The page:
There were also a number of vegetable only gardens in other sections of the park.  The community driven nature of these initiatives is inspiring.  The Grant Park “Art in the Farm” urban agriculture project is managed by Growing Power which trains and employs at-risk youth in urban agriculture and community food system development.  The gardens were both beautiful and practical.  It was great to see people working in the gardens and actually engaging with the green space. 

The prevalence of community gardens reminded me a lot of wartime community gardens that were started during WWII.  In Chicago over 1,500 victory gardens were started in the city mostly by people who had never gardened before.  An interesting comparison between the 1940s victory gardens and contemporary urban gardening can be seen here.

You can easily spend hours wondering around the parks in Chicago taking in the public art, gardens, and examples of community building.  I also spent considerable time in the Lurie Garden, which I’ll talk about in a separate post.

Photo Credit: Andrew MacKay.

Commodifying Archives

The July/August issue of Muse contains an article by Toni Lin on “The Role of Commodification in Archival Institutions.”  Lin does an excellent job of outlining the perceived pros and cons of commidification and the impact it can have on public access, archival funding, and preservation.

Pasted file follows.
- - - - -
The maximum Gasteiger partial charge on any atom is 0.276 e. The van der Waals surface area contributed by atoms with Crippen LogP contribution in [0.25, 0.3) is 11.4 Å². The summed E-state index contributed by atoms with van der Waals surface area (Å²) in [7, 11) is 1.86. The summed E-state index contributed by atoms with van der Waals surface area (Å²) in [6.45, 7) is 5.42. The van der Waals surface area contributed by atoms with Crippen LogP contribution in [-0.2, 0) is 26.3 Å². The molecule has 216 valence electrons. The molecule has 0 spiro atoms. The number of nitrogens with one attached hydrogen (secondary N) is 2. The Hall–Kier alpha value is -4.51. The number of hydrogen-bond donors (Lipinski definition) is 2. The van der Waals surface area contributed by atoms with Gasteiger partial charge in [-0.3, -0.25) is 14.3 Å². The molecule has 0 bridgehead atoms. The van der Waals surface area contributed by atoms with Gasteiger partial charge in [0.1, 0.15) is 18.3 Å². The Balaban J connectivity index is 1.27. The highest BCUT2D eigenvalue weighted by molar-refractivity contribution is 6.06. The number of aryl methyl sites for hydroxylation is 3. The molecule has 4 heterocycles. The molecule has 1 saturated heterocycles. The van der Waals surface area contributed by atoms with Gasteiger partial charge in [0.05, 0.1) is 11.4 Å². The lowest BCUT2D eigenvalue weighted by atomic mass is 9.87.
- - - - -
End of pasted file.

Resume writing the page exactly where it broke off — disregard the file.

The article concludes that some level of commodification may be necessary for many institutions and can serve as a way to bolster shrinking revenues. Research services, reproduction of archival materials and legal sale of deaccessioned materials can be viable funding supplementation options.

Lin notes that there must be an balance been the need to provide free open access to archives and charging for research or reproduction fees.  She suggests that archival institutions should benefit financially from doing research instead of the money going private researchers.  This isn’t a bad idea — but for many archives adding in-depth research services simply isn’t possible.  Staffing constraints, particularly in smaller institutions, often make offering full research services impossible.